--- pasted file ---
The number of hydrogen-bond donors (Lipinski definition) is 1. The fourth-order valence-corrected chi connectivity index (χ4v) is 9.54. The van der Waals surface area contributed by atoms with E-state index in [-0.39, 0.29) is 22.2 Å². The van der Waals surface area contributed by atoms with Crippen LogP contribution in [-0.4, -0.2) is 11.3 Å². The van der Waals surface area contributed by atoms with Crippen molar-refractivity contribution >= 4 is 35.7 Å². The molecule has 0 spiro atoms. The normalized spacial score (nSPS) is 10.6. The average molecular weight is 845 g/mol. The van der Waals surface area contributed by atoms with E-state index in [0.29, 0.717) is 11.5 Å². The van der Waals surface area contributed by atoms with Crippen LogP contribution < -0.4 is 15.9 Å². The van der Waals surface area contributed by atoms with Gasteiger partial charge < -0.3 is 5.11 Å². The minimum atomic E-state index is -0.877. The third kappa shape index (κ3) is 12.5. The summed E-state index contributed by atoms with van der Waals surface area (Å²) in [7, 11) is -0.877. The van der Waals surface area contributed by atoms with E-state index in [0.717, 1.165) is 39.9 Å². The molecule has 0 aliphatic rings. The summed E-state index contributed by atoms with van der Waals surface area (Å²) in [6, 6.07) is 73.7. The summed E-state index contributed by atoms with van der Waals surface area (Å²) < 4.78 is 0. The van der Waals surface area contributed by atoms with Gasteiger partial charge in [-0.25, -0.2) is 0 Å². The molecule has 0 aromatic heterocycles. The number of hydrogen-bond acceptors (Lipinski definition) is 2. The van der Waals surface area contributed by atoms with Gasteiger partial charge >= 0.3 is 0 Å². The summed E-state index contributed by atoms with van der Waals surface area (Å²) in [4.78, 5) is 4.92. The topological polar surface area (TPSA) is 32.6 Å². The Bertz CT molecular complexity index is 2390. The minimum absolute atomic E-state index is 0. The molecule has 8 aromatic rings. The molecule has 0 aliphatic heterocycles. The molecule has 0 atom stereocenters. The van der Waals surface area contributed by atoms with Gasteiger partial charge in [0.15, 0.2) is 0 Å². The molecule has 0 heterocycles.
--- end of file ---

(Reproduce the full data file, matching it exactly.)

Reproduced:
The number of hydrogen-bond donors (Lipinski definition) is 1. The fourth-order valence-corrected chi connectivity index (χ4v) is 9.54. The van der Waals surface area contributed by atoms with E-state index in [-0.39, 0.29) is 22.2 Å². The van der Waals surface area contributed by atoms with Crippen LogP contribution in [-0.4, -0.2) is 11.3 Å². The van der Waals surface area contributed by atoms with Crippen molar-refractivity contribution >= 4 is 35.7 Å². The molecule has 0 spiro atoms. The normalized spacial score (nSPS) is 10.6. The average molecular weight is 845 g/mol. The van der Waals surface area contributed by atoms with E-state index in [0.29, 0.717) is 11.5 Å². The van der Waals surface area contributed by atoms with Crippen LogP contribution < -0.4 is 15.9 Å². The van der Waals surface area contributed by atoms with Gasteiger partial charge < -0.3 is 5.11 Å². The minimum atomic E-state index is -0.877. The third kappa shape index (κ3) is 12.5. The summed E-state index contributed by atoms with van der Waals surface area (Å²) in [7, 11) is -0.877. The van der Waals surface area contributed by atoms with E-state index in [0.717, 1.165) is 39.9 Å². The molecule has 0 aliphatic rings. The summed E-state index contributed by atoms with van der Waals surface area (Å²) in [6, 6.07) is 73.7. The summed E-state index contributed by atoms with van der Waals surface area (Å²) < 4.78 is 0. The van der Waals surface area contributed by atoms with Gasteiger partial charge in [-0.25, -0.2) is 0 Å². The molecule has 0 aromatic heterocycles. The number of hydrogen-bond acceptors (Lipinski definition) is 2. The van der Waals surface area contributed by atoms with Gasteiger partial charge >= 0.3 is 0 Å². The summed E-state index contributed by atoms with van der Waals surface area (Å²) in [4.78, 5) is 4.92. The topological polar surface area (TPSA) is 32.6 Å². The Bertz CT molecular complexity index is 2390. The minimum absolute atomic E-state index is 0. The molecule has 8 aromatic rings. The molecule has 0 aliphatic heterocycles. The molecule has 0 atom stereocenters. The van der Waals surface area contributed by atoms with Gasteiger partial charge in [0.15, 0.2) is 0 Å². The molecule has 0 heterocycles.